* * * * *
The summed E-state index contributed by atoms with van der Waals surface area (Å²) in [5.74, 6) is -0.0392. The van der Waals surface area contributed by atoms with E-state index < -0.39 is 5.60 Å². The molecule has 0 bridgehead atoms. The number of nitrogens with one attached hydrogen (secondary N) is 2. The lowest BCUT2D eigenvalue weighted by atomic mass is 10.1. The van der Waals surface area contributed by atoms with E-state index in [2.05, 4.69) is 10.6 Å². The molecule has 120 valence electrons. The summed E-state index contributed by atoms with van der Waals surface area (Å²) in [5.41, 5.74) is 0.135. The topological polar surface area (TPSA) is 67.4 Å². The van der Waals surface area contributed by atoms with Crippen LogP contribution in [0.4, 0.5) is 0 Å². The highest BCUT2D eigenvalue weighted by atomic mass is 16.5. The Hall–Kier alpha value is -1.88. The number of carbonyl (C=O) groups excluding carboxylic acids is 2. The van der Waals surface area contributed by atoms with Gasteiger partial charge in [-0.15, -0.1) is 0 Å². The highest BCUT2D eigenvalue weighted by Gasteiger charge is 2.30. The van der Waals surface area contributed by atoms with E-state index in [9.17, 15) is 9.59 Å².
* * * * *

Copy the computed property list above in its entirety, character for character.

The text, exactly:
The summed E-state index contributed by atoms with van der Waals surface area (Å²) in [5.74, 6) is -0.0392. The van der Waals surface area contributed by atoms with E-state index < -0.39 is 5.60 Å². The molecule has 0 bridgehead atoms. The number of nitrogens with one attached hydrogen (secondary N) is 2. The lowest BCUT2D eigenvalue weighted by atomic mass is 10.1. The van der Waals surface area contributed by atoms with E-state index in [2.05, 4.69) is 10.6 Å². The molecule has 120 valence electrons. The summed E-state index contributed by atoms with van der Waals surface area (Å²) in [5.41, 5.74) is 0.135. The topological polar surface area (TPSA) is 67.4 Å². The van der Waals surface area contributed by atoms with Crippen LogP contribution in [0.4, 0.5) is 0 Å². The highest BCUT2D eigenvalue weighted by atomic mass is 16.5. The Hall–Kier alpha value is -1.88. The number of carbonyl (C=O) groups excluding carboxylic acids is 2. The van der Waals surface area contributed by atoms with Gasteiger partial charge in [-0.15, -0.1) is 0 Å². The highest BCUT2D eigenvalue weighted by Gasteiger charge is 2.30. The van der Waals surface area contributed by atoms with E-state index in [9.17, 15) is 9.59 Å².